Preprints
https://doi.org/10.5194/egusphere-2022-522
https://doi.org/10.5194/egusphere-2022-522
12 Jul 2022
 | 12 Jul 2022

Machine learning prediction of the mass and the velocity of controlled single-block rockfalls from the seismic waves they generate

Clément Hibert, François Noël, David Toe, Miloud Talib, Mathilde Desrues, Emmanuel Wyser, Ombeline Brenguier, Franck Bourrier, Renaud Toussaint, Jean-Philippe Malet, and Michel Jaboyedoff

Abstract. Understanding the dynamics of slope instabilities is critical to mitigate the associated hazards but their direct observation is often difficult due to their remote locations and their spontaneous nature. Seismology allows to get unique information on these events, including on their dynamics. However, the link between the properties of these events (mass and kinematics) and the seismic signals generated are still poorly understood. we conducted a controlled rockfall experiment in the Riou-Bourdoux torrent (South French Alps) to try to better decipher those links. We deployed a dense seismic network and inferred the dynamics of the block from the reconstruction of the 3D trajectory from terrestrial and airborne high-resolution stereo-photogrammetry. We propose a new approach based on machine learning to predict the mass and the velocity of each block. Our results show that we can predict those quantities with average errors of approximately 10 % for the velocity and 25 % for the mass. These accuracies are as good as or better than those obtained by other approaches, but our approach has the advantage of not requiring to localize the source and an a priori knowledge of the environment, nor of making a strong assumption on the seismic wave attenuation model. Finally, the machine learning approach allows us to explore more widely the correlations between the features of the seismic signal generated by the rockfalls and their physical properties, and might eventually lead to better constrain the physical models in the future.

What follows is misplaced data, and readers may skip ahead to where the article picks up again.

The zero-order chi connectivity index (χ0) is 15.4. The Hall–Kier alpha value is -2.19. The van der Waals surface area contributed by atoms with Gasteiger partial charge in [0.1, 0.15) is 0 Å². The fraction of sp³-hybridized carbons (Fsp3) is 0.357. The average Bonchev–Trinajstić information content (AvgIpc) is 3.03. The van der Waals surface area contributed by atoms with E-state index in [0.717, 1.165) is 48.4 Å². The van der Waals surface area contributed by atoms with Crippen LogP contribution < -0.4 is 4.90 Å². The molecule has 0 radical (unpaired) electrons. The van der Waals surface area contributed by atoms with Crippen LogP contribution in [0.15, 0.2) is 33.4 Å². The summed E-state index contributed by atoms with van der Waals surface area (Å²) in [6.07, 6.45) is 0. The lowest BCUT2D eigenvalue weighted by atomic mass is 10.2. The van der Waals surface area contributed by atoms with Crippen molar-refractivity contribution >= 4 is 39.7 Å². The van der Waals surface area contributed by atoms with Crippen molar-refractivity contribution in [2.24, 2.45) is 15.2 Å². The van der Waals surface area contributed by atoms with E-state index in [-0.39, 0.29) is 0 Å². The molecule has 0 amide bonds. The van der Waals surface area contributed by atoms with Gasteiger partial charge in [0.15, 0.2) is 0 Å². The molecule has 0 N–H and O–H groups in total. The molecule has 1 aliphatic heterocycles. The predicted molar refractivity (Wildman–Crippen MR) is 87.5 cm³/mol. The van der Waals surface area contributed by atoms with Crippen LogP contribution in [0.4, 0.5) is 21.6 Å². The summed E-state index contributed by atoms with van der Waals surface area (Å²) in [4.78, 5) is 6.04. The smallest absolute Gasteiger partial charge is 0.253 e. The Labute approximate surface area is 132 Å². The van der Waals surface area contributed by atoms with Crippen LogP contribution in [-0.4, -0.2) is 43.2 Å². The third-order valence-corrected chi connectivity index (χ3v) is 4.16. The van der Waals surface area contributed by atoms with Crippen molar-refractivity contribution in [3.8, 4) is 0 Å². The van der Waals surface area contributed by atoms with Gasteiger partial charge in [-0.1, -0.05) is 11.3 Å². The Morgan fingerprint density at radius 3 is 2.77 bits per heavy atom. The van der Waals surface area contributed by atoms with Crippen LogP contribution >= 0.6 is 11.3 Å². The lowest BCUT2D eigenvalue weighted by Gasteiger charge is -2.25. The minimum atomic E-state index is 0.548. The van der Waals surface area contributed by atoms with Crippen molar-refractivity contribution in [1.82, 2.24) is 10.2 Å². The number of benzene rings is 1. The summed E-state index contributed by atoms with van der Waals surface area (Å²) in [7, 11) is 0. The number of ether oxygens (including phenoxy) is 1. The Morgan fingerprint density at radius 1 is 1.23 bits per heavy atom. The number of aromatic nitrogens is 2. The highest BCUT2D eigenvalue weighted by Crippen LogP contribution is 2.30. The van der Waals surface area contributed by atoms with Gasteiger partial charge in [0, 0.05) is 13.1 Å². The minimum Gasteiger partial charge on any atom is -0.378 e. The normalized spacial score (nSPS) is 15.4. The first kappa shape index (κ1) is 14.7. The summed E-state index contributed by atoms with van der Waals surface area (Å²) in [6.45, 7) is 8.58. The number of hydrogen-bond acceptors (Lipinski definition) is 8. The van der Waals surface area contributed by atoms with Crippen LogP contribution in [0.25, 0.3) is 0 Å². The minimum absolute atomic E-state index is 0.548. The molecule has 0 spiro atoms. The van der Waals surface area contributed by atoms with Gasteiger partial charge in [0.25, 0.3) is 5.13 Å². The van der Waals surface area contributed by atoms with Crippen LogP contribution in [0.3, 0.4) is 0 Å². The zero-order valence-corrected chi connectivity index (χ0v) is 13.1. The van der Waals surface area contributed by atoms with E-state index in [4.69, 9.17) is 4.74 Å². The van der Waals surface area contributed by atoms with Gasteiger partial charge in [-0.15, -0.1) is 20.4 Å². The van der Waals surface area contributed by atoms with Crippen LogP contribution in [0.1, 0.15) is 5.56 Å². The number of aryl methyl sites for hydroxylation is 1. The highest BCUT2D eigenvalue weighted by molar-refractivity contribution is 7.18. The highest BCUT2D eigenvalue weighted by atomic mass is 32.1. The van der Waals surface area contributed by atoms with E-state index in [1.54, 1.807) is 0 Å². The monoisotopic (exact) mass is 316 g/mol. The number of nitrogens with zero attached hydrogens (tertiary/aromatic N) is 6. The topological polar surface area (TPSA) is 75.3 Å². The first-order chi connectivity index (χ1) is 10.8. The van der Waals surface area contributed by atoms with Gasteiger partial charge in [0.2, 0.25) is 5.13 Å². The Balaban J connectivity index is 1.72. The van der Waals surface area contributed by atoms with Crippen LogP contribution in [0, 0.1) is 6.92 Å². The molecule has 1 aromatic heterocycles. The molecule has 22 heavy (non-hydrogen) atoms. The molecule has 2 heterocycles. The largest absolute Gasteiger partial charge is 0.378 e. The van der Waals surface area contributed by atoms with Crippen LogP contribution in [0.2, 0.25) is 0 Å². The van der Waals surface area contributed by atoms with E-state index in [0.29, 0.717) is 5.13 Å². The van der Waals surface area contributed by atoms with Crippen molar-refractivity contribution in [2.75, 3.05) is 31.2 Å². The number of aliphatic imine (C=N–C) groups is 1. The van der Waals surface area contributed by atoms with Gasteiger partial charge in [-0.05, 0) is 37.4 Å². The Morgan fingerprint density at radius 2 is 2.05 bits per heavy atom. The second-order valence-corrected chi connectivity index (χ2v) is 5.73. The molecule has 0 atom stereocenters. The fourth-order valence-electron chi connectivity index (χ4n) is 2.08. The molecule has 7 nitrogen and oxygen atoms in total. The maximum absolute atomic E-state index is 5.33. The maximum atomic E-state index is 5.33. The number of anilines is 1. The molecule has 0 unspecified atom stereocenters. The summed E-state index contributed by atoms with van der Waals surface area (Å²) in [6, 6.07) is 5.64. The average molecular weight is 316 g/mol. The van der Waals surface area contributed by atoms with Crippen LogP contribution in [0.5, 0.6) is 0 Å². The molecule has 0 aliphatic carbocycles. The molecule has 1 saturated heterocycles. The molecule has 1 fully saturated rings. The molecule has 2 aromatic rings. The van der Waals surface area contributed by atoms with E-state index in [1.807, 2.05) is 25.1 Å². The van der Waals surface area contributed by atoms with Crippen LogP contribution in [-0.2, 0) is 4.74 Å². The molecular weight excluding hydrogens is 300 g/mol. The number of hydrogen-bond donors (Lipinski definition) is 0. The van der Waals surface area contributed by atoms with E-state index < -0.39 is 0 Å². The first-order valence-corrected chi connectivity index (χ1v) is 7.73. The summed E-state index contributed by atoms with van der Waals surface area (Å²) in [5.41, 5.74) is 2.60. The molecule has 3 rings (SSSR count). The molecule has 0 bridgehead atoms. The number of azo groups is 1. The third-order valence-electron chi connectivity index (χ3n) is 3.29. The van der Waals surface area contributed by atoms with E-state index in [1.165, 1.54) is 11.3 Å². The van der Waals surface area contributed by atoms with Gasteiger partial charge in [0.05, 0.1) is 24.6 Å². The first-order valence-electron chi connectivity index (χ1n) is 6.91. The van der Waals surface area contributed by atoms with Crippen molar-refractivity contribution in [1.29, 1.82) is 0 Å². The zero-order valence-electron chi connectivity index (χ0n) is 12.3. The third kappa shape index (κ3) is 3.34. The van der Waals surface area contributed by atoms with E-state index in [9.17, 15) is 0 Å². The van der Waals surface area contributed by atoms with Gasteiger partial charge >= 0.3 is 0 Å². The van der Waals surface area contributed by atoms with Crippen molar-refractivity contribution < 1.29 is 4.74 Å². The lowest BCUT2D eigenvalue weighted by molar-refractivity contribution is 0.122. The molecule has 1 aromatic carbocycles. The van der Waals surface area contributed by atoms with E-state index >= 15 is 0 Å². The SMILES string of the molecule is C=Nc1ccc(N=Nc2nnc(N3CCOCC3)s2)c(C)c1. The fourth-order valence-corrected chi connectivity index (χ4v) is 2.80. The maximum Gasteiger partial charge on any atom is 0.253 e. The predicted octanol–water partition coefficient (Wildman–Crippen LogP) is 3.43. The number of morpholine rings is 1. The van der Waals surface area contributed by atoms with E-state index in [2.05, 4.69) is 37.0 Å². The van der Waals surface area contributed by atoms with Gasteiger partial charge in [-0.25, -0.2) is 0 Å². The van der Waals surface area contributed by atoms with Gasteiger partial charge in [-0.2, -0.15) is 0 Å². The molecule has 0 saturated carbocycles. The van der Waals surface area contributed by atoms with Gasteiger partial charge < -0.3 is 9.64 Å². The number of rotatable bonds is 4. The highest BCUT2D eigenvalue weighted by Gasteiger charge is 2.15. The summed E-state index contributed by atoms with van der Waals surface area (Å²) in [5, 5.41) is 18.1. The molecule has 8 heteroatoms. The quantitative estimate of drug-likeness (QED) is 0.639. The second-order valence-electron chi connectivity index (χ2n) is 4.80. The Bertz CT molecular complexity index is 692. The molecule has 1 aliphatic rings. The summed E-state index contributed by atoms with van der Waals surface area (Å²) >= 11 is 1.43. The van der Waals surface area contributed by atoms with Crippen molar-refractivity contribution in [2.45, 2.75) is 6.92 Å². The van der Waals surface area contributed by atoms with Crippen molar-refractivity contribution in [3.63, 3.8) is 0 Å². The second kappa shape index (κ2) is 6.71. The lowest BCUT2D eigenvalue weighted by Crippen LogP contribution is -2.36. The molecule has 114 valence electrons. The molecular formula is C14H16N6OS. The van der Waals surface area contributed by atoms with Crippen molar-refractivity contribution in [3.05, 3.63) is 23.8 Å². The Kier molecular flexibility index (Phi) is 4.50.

Clément Hibert, François Noël, David Toe, Miloud Talib, Mathilde Desrues, Emmanuel Wyser, Ombeline Brenguier, Franck Bourrier, Renaud Toussaint, Jean-Philippe Malet, and Michel Jaboyedoff

Status: closed

Comment types: AC – author | RC – referee | CC – community | EC – editor | CEC – chief editor | : Report abuse
  • RC1: 'Comment on egusphere-2022-522', Anonymous Referee #1, 31 Jan 2023
  • RC2: 'Comment on egusphere-2022-522', Anonymous Referee #2, 18 Feb 2023
  • EC1: 'Comment on egusphere-2022-522', Tom Coulthard, 28 Feb 2023
  • AC1: 'Comment on egusphere-2022-522', Clement Hibert, 16 Mar 2023

Status: closed

Comment types: AC – author | RC – referee | CC – community | EC – editor | CEC – chief editor | : Report abuse
  • RC1: 'Comment on egusphere-2022-522', Anonymous Referee #1, 31 Jan 2023
  • RC2: 'Comment on egusphere-2022-522', Anonymous Referee #2, 18 Feb 2023
  • EC1: 'Comment on egusphere-2022-522', Tom Coulthard, 28 Feb 2023
  • AC1: 'Comment on egusphere-2022-522', Clement Hibert, 16 Mar 2023
Clément Hibert, François Noël, David Toe, Miloud Talib, Mathilde Desrues, Emmanuel Wyser, Ombeline Brenguier, Franck Bourrier, Renaud Toussaint, Jean-Philippe Malet, and Michel Jaboyedoff
Clément Hibert, François Noël, David Toe, Miloud Talib, Mathilde Desrues, Emmanuel Wyser, Ombeline Brenguier, Franck Bourrier, Renaud Toussaint, Jean-Philippe Malet, and Michel Jaboyedoff

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Latest update: 12 Apr 2024
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Short summary
Natural disasters such as landslides and rock falls are mostly difficult to study because of the impossibility of making in situ measurements due to their destructive nature and spontaneous occurrence. Seismology is able to record the occurrence of such events from a distance and in real time. In this study, we show that using a machine learning approach, the mass and velocity of rockfalls can be estimated from the seismic signal they generate.